for pulse work where the repetition rate
is not too low, as discussed below.
On the low-frequency end the re
sponse of the probe circuit exclusive of
the amplifier is essentially constant
from high frequencies down to about
600 cps. Below this region the response
of the probe begins to drop off at 6
db/octave owing to the decreasing ratio
of probe transformer reactance to re
sistance. This drop-off has been com
pensated by arranging the gain of the
associated amplifier to increase by 6
db/octave in this region. By itself, this
compensation gives a low-frequency 3
db point in the vicinity of 50 cps and
permits the probe to be used to display
sine waves down to this frequency.
However, the phase characteristics of
a corresponding simple RL (or RC)
network with a 50-cps 3-db point are
such that complex waves below about
1 kc would be considerably distorted.
Consequently, additional phase com
pensation has been provided by causing
the overall response to rise a few db
in the vicinity of 100 cps. This im
proves the phase characteristics to the
point where the probe can be used with
complex waves of about 500 cps and
above. Fig. 8(b) demonstrates this by
showing the overall response of the
probe and amplifier to a 1 kc square
wave, while Fig. 8 (a) shows the re
sponse to the same square wave of an
RL circuit with a 50 cps cut-off.
MEASUREMENT CIRCUIT
Fig. 3 indicates the electrical ar
rangement of the probe. The trans
former secondary is wound on a ferrite
core which has magnetic properties
suited to wide frequency range usage.
100% 1000% IMC
IOMC
FREQUENCY
Fig. 6. Typical frequency response of current probe and
amplifier as used with -hp- Model 150A Oscilloscope.
© Copr. 1949-1998 Hewlett-Packard Co.
Fig. 7. Typical step response of new
current probe and amplifier as used with
Model I 50A Oscilloscope, Sweep speed is
.02 microsecond /cm, so that 10-90r/c rise
time is approximately .0-45 microsecond.
CALIBRATION CHECKS
The phase characteristics of the
probe-amplifier combination can easily
be checked, if desired, by use of the
square-wave calibrator provided on the
Model 150A Oscilloscope. By shorting
the calibrator terminal to ground and
connecting the probe around the short
ing lead, a 1 kc square wave signal is
applied to the probe. If necessary, the
phase characteristic of the probe can
be optimized by means of a low-fre
quency compensation control available
at the panel of the probe amplifier (Fig.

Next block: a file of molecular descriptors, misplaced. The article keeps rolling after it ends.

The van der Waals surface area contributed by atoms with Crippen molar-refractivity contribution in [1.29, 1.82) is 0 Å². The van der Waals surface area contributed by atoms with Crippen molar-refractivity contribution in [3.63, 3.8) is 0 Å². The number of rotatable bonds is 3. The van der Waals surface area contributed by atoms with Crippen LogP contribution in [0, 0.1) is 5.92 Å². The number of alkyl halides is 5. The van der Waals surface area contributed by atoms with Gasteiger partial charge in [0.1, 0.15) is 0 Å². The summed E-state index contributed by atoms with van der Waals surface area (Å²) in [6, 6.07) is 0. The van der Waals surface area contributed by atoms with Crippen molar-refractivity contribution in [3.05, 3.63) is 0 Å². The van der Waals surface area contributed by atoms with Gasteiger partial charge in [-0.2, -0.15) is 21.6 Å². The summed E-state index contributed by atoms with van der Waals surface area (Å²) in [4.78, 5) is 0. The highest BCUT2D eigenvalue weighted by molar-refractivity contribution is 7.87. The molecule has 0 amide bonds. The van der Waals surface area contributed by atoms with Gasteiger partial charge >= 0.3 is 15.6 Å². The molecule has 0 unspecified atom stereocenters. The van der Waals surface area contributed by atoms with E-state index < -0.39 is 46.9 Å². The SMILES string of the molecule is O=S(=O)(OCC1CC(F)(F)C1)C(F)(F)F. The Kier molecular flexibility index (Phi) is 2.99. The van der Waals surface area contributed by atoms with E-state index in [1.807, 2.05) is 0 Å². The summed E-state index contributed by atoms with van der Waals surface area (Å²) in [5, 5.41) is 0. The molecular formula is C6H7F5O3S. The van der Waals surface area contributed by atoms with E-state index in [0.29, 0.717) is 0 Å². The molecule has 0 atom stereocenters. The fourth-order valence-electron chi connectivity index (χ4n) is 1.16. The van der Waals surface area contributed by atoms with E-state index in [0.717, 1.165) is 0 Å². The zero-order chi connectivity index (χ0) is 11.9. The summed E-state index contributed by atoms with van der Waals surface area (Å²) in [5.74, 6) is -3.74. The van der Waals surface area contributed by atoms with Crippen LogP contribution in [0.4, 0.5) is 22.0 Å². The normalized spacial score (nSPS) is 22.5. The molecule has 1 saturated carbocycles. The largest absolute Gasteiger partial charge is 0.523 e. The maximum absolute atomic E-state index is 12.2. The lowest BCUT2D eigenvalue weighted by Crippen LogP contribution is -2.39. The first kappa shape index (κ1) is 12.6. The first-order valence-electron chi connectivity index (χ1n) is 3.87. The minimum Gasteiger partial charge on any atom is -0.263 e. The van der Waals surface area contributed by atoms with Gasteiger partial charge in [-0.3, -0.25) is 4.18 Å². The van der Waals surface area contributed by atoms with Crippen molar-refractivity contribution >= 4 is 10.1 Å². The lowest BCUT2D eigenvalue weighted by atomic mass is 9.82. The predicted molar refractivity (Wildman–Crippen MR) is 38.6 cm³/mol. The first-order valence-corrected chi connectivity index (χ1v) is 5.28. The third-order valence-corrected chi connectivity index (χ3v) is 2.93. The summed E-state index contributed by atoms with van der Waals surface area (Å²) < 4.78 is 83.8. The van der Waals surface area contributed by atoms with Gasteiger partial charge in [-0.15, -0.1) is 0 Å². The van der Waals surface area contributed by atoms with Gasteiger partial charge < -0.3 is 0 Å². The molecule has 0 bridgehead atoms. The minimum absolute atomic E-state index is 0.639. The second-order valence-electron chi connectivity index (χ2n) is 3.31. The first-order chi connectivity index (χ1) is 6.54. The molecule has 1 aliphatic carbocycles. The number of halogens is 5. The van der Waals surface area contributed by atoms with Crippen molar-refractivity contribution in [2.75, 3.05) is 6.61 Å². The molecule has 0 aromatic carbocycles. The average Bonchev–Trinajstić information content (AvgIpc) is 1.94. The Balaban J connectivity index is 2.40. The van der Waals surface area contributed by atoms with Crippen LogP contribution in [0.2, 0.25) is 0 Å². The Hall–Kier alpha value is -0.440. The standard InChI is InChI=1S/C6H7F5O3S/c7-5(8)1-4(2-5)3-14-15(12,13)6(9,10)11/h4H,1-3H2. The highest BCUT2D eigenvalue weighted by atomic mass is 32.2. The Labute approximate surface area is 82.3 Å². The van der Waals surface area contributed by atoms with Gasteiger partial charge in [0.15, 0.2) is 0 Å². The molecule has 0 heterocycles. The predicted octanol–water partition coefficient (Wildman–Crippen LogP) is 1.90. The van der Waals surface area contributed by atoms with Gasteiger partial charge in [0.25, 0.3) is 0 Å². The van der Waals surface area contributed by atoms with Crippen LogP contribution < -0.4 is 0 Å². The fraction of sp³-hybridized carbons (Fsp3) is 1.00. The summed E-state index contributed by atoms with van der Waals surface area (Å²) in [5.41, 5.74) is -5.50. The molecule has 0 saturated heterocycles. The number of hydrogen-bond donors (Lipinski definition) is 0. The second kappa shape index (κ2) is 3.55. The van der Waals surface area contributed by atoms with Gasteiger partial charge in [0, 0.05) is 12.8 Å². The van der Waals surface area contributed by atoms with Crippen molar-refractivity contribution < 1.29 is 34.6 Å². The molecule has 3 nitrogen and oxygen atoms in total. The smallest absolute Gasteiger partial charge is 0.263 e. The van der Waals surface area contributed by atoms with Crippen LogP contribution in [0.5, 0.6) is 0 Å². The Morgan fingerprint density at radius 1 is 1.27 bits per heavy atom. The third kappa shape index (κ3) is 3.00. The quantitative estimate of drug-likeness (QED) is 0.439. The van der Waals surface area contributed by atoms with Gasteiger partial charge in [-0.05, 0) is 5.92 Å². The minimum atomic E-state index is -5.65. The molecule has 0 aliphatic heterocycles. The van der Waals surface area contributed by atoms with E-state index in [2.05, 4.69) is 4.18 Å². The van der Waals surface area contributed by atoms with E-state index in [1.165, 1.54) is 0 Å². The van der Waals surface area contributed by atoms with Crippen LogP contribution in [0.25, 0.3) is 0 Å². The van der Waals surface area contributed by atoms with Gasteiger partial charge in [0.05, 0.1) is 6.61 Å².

10).
The amplitude calibration can be
checked simultaneously with the phase
characteristic by making use of the
0.2-volt position of the calibrator. In
Fig. 8. Oscillograms demonstrating ef
fect on complex waveforms of phase com
pensating probe amplifier, as described in
text. Upper oscillogram shows response
to 1 kc square irate of high-pass RL cir
cuit with 50-cps 3-dh point. Lower oscillo
gram shows improvement in response to
same wave obtained with compensated
amplifier.
50% ioo\
IKC 10 KC
'V.
IOMC
FREQUENCY
Fig. 9. Rating carves for -hp- AC-21F current-measuring
probe.
this position the calibrator will deliver
5 milliamperes peak-to-peak into the
shorting lead. This current can then be
measured with the probe. A calibration
adjustment in the form of a screwdriv
er-type control is located at the panel
(Fig. 10).
CURRENT RATINGS
The probe has a basic sensitivity of 1
milliampere/cm, which is extended by
an attenuator on the amplifier panel in
1-2-5-10-.. . steps to 1 ampere/cm
or 6 amperes peak-to-peak full scale.
The attenuator is also provided with a
2.5:1 vernier which additionally ex
tends this range to approximately 15
amperes peak-to-peak full scale. The
probe thus covers the majority of cur
rent-measuring applications encoun
tered in usual electronics work includ
ing power-transistor work. An arrow
on the probe indicates the direction of
conventional current flow (opposite to
electron flow) in the conductor for an
upward deflection on the oscilloscope.
Since there is a practical limitation
on the size of the probe core, non-linear
effects can occur with currents of high
amplitude at low frequencies. Conse
quently, an upper limit of '/Ã- ampere
rms (1.4 amp peak-to-peak) per kilo
cycle has been established for the over
all system for frequencies below 20 kc
(Fig. 9). This implies that the current
should not exceed 5 amperes rms at 10
kc, 50 milliamperes at 100 cps, etc.
This limitation is conservative, repre
senting the point at which phase error
begins to distort the shape of a square
wave. With sine waves, where ampli
tude accuracy is usually more impor
tant than small phase errors, it is per
missible to exceed this limitation by a
factor of 4 and handle currents of 2
amperes rms (5.65 amp peak-to-peak)
per kilocycle.
© Copr. 1949-1998 Hewlett-Packard Co.
DC EFFECT
The effect of direct current in the
circuit being measured in the amounts
usually found in electronic circuits has
little effect on the measurement. A di
rect current of l/z ampere can be pres
ent in the measured circuit without no
ticeable effect on any current range of
the system. Application or removal of
unusually large dc currents may cause a
temporary increase in probe induct
ance, but this will disappear in less than
a minute.
HIGHER SENSITIVITIES
Since the probe measures current
values by measuring the signal induced
in the probe coil by the current flow
ing in the conductor, the sensitivity
of the measurements can be increased
by increasing the number of turns act
ing as the primary. The increase in sen
sitivity will be proportional to the num
ber of turns, i.e., 4 turns will increase
the basic sensitivity from 1 ma/cm to
Y4 ma/cm.
Increasing the number of turns in
the primary will also increase the im
pedance reflected into the primary in
proportion to the square of the number